GM, Ford workers to see big profit-sharing checks

Business in North America has been very good for General Motors and Ford. As a result, hourly workers at GM can expect as much as $7K in March. Ford workers may get more than $8K.

By Charley Blaine Dec 26, 2012 3:13PM
© Don Mason, Blend Images, CorbisIt's a good year to be a U.S. auto worker.

The United Auto Workers has told its members at General Motors (GM) and Ford Motor (F) to expect big profit-sharing checks early next year. According to The Wall Street Journal, Ford workers can expect $8,000 each. GM workers can expect as much as $7,000.

Details were not available for workers at Chrysler Group.

Last year, GM paid out $7,000 in profit-sharing, while Ford awarded about $6,200. About 26,000 Chrysler workers received around $1,500 each in profit-sharing checks.

For the GM and Ford workers, the profit-sharing checks will represent 11% to 14% of the typical autoworker's annual wage of about $58,500. For entry-level workers, it's a much bigger percentage of their wages.

The profit-sharing checks are a sign of how far the domestic auto industry has come back from the 2008-2009 financial crisis. GM and Chrysler were forced into Chapter 11 bankruptcy to reorganize their finances. Thousands of workers lost their jobs.

The UAW agreed to cost concessions at Ford, GM and Chrysler. The key provision was a new $14 hourly wage for entry-level workers -- half of what veteran workers had been making. The union also gave up some health benefits and cost-of-living pay adjustments, with profit sharing negotiated to help offset the cuts.

Profit-sharing bonuses for GM and Ford workers are based on how much operating profit the two companies make in North America. In the first three quarters of 2012, GM's North American unit made $5.55 billion, while Ford's North American business earned $6.47 billion. Both are expected to post substantial profits for the fourth quarter, too. Barclays forecasts Ford will generate another $1.89 billion in North America for the quarter.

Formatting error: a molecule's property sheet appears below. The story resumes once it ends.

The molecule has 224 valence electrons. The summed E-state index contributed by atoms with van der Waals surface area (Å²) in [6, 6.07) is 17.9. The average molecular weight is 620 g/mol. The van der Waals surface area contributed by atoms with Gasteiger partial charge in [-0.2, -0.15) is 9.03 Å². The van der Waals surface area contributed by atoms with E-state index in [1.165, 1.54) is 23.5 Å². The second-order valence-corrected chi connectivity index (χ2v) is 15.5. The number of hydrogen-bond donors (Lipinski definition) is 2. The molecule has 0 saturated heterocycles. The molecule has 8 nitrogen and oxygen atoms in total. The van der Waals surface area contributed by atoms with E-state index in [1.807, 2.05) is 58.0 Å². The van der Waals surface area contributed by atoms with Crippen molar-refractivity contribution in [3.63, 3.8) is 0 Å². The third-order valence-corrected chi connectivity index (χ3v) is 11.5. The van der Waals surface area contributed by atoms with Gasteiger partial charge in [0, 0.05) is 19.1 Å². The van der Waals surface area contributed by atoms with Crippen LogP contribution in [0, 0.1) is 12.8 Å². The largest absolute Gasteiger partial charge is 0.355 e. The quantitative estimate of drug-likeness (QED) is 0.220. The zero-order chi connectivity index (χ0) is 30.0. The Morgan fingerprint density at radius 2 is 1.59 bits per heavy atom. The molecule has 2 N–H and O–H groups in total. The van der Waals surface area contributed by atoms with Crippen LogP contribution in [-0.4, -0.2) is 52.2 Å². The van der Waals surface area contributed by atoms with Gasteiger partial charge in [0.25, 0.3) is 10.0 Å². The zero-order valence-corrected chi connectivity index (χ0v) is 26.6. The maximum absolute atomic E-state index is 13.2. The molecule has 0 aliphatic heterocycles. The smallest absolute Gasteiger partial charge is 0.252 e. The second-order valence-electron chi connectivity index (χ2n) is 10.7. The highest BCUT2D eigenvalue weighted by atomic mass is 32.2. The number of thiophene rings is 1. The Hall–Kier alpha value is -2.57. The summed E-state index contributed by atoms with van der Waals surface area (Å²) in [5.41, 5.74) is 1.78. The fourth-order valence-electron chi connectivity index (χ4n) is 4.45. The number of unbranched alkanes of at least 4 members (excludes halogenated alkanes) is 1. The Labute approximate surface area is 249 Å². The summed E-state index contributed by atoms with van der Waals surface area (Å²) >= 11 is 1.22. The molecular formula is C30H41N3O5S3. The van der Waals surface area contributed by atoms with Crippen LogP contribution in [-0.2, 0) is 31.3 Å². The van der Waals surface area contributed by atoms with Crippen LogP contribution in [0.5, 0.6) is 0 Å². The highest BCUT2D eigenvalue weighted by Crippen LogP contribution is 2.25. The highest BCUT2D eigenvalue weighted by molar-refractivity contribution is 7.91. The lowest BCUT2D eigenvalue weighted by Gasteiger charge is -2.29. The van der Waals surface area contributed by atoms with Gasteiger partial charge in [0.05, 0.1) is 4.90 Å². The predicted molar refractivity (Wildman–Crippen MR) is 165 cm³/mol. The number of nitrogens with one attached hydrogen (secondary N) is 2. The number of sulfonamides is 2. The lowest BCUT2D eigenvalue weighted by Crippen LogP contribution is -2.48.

Because of that success, about 50,000 GM hourly employees will likely receive payments ranging between $5,500 and $7,000 each, The Journal said. Ford's eligible hourly workers, estimated at 44,000, could get paid more than $8,000 each. The estimates are based on terms of their UAW contracts that essentially have eligible workers receiving $1 extra for every $1 million in operating profit Ford or GM generates in North America.

The final amounts won't be known until both companies close out the fourth quarter and announce their financial results. Checks would go out in March. is forecasting that automakers will share a 1.36 million annualized sales rate for December, up 9.6% from a year ago and up 19.1% from November. For the year, the industry will probably sell 14.5 million cars and light trucks, up 13.5% from 2011 and the best performance since 2007.

The health of the North American business is in sharp contrast to heavy losses the companies are suffering in Europe.

Sales growth may soften in 2013, Edmunds says.

GM shares were up 6 cents to $27.72 at 1:15 p.m. ET on Wednesday and are up nearly 37% in 2012. Ford shares were up 12 cents to $12.52 and are up nearly 17%.

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